Growing our Aesthetic Education Program

Some of my most fulfilling work with We Players has been running programs with youth. In the early years of our organization, Ava and I both offered education programs rooted in We Players’ practice of connecting with our sensing bodies, communicating honestly and creatively, and fostering healthy relationships with one another and place.

My experience with the youth at the San Francisco Juvenile Justice Center during our residency on Alcatraz was quite profound, and it planted seeds for someday growing an education program that would seamlessly integrate with each of our major site-integrated theatre productions.

In developing our Aesthetic Education Program, we chose to first target teenagers for a few reasons: our park partners have some amazing education programs, but there are few opportunities for teens to creatively engage with these public resources; people are generally introduced to Shakespeare and other classics (central to our work) during their teen years; and, while I know many in our culture struggle to understand and communicate with them, the formative teen years are full of vitality and deep questioning and I personally find sharing time with teenagers incredibly enlivening and meaningful.

In my five years of experience running nature awareness and primitive skills classes and performance workshops, I’ve learned how important it is for teens to have a driving purpose and I’ve seen how brilliant, dedicated, and truly helpful our youth can be when their vision is clear.

We Players is taking our site-integrated artistic practice in a new direction to craft Aesthetic Education Programs with the express purpose of training the creative problem solvers of tomorrow.

We acknowledge the fact that our planet is facing major legacy issues, and our AEP is designed to prepare our youth for the tasks at hand. We empower young people by stretching their imaginations and offering skills for coming together to solve new-paradigm problems across social barriers. By inspiring curiosity to explore the delicacies and intricacies of the environment and to remember the tremendous capacity of the sensing body, our programs organically encourage stewardship of both natural and urban environments.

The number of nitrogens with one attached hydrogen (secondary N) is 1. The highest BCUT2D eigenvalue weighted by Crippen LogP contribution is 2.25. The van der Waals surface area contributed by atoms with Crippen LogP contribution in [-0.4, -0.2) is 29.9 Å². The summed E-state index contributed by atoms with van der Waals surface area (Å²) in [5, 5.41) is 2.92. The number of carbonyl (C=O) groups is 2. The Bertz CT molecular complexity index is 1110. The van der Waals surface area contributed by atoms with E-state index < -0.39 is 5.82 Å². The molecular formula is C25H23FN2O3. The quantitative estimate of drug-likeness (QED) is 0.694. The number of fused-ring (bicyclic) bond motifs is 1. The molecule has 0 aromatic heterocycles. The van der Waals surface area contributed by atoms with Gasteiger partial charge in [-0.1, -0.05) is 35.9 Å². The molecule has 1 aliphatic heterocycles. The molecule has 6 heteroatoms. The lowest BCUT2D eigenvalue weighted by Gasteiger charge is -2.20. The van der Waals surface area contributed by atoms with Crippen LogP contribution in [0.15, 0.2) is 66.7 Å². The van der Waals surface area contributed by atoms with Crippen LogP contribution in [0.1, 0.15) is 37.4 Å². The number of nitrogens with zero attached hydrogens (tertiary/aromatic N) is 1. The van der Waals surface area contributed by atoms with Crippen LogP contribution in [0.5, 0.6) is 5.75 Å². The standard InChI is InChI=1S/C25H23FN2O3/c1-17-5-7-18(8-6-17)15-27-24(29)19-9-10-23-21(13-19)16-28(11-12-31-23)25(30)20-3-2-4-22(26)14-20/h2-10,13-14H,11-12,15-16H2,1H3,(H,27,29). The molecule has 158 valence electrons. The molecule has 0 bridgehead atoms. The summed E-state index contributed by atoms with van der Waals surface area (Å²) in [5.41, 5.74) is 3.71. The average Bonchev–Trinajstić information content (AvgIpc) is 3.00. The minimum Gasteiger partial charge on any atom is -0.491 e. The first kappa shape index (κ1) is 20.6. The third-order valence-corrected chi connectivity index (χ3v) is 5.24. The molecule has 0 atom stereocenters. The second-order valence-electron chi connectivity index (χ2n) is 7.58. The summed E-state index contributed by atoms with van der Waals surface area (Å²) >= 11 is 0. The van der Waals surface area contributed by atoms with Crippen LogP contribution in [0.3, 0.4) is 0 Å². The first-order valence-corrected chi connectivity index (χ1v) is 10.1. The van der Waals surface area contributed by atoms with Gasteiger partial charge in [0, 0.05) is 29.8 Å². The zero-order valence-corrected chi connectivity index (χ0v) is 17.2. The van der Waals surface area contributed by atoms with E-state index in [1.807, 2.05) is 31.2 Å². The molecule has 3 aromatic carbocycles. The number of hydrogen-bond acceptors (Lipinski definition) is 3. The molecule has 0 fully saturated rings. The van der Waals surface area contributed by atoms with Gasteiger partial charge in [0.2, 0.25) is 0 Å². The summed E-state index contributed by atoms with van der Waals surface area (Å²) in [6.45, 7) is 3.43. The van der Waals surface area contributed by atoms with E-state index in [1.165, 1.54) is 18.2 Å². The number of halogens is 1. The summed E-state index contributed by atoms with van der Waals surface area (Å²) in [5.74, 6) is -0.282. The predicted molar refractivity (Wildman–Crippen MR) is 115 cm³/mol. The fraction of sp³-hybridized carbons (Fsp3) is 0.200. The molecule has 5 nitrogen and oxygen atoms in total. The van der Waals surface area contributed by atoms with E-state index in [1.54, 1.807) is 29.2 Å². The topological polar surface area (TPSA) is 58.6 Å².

Our introductory workshops offer a taste of our practice on school grounds. As we expand our programs in 2014-15, I look forward to bringing a core of dedicated teenagers to our project sites to take their (and our) work to the next level. Our timely project themes are water, the mysteries in the deep, and our tenuous human relationship with the natural world… there’s so much to explore!

-Lauren D. Chavez
Managing Director, We Players

Faces We Wear: Youth Perspectives on Justice & Freedom

Our third exhibition on Alcatraz presented youth perspectives on our Alcatraz themes by sharing workshop exercises and displaying writing and art that was created during We Players’ spring workshops with incarcerated youth at the San Francisco Juvenile Justice Center.

On Display in the Alcatraz Cell House Gallery, June 11 – August 13, 2011

– Descriptions of the incarcerated teen’s ideal “room of one’s own,” next to a list of the limited possessions allowed in their rooms
– A collage of letters to unknown ancestors, written on mirror paper
– Masks and select photos of students posing while wearing their masks
– Audio loop of students reading from personal narratives, letters to ancestors, & commenting on their masks


We Players facilitated a number of exercises at the JJC this spring, all intended to help the youth connect with their emotions and understand the direct connections between emotions, how we inhabit our bodies, and our actions in the world.  We emphasized a distinction between the authentic self and the various faces we wear throughout our lives, reinforcing that one criminal act or a period of time defined by certain patterns of behavior do not, cannot, define the full scope of a person. We Players offered meditation & visualization, poetry, movement exercises, awareness games, writing prompts, and mask making, and the youth shared their stories on incarceration, family, home, justice, past and future identity.

Many thanks to Megan Mercurio for inviting We Players to work with her classes and to Sean Neil, Maria Anguiano Ferrer, Dennis Mackenzie, Charley Brooks, Kim Emilianowicz, Constance Walker, Theresa Hayward, Paul Choppi, and many others for offering their inspiration and classroom support. Deep gratitude to all the youth who found the courage to connect with and share their emotions, and let their authentic selves shine through all these faces we wear.

Youth Conference on Justice & Freedom, Saturday July 23, 2011, 1pm-6pm